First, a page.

1. Elderly with autism: a cognitive profile

1. Elderly with autism: a cognitive profile

Goal: To determine the cognitive profile in older autistic adults.

Results: In the first study we focused on adults aged 53 till 83 years of age. In this study we observed that aging had a smaller impact on fluency in the autism group than in the control group, while aging had a more profound effect on visual memory performance in the autism group. Hence, we provide novel evidence that elderly with an autism diagnosis have subtle neuropsychological deficits, and that the developmental trajectories differ between elderly with and without an autism diagnosis in particular cognitive domains. However, given the small sample size we need to be careful with these conclusions. Therefore, in a much larger follow up study (adults aged 18 till 80 years) we tested whether these findings could be replicated. We observed a different pattern. In general there were hardly any differences between the participants with and without an autism diagnosis in the cognitive performance on various tasks. More over the role of aging did also hardly differ between the two groups. Especially relevant is our finding that we did not find any hints that there might be accelerated cognitive aging in autistic adults. However, we did see some hints of a different aging trajectory on two memory tasks. On these tasks the age-related differences between those with and without an autism diagnoses became smaller as the ‘decrease’ we observed in adults without a diagnoses was not observed in the autistic adults. The current study is a cross-sectional study so we actually can not speak of a decrease or an increase, we could only observe age-related difficulties. This is why we currently run a follow up study were we test the participants twice within a time frame of approximately 2 to 4 years. With this new study we hope to determine a) on which domains we do observe an increase and/or a decrease b) which cognitieve strategies people use c) and which individual differences are prominent to unravel the often observed heterogeneity (i.e., can we determine predictive subgroups?).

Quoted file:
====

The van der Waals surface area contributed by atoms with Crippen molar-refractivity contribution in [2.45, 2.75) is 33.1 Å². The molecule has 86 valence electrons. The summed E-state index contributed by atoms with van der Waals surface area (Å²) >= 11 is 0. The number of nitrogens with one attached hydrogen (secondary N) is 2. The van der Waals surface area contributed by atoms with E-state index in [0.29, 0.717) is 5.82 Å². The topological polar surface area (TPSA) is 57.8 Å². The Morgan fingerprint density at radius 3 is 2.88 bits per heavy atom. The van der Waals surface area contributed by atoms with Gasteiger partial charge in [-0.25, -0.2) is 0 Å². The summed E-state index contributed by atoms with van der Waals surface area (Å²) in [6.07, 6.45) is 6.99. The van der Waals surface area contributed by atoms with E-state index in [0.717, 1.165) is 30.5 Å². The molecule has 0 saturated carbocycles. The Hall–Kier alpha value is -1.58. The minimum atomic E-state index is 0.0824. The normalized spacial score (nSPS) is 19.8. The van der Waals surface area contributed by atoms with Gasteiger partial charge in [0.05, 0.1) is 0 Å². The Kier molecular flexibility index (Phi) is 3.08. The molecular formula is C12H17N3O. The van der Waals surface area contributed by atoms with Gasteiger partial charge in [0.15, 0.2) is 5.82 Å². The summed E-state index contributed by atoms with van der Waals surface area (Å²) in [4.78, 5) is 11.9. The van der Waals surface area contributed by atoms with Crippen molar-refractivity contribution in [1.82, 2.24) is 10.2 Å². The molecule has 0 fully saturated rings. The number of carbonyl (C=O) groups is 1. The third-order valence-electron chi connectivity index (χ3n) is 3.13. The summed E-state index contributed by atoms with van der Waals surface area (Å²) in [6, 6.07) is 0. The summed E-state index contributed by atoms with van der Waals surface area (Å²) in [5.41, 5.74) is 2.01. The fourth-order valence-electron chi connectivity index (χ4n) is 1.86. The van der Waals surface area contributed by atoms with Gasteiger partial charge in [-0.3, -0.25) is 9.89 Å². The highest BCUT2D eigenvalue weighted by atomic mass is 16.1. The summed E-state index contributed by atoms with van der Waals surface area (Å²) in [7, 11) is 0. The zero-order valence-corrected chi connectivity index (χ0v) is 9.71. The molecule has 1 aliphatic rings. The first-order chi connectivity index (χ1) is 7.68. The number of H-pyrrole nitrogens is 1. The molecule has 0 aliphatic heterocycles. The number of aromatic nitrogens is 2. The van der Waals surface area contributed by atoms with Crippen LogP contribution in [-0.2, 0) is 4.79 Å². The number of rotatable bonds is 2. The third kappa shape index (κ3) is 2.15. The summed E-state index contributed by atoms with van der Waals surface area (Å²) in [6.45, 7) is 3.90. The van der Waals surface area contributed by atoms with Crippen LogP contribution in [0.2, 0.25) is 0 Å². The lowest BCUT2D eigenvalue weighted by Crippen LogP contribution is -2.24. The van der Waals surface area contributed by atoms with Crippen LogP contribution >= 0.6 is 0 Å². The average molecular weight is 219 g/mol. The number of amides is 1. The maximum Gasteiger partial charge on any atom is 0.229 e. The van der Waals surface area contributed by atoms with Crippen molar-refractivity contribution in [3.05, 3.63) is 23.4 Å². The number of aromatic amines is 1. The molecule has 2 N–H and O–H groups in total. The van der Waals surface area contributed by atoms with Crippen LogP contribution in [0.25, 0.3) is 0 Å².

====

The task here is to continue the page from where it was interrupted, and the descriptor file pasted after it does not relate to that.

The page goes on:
Details: In the publication of Geurts & Vissers (2012) in the Journal of Autism and Developmental Disorders (JADD) you can find all details for the first small study. For the second study details can be found in Lever & Geurts (2015) in Autism Research, in Lever et al. (2015) in Journal of Abnormal Psychology, and in Lever et al. (2016) in Developmental Psychopathology. Based on this study we also wrote about symptomatology, comorbidity, and brainaging. For these papers we refer to the publications section of this website.

vlag-nl For a description of this project in Dutch see d’Arc onderzoek.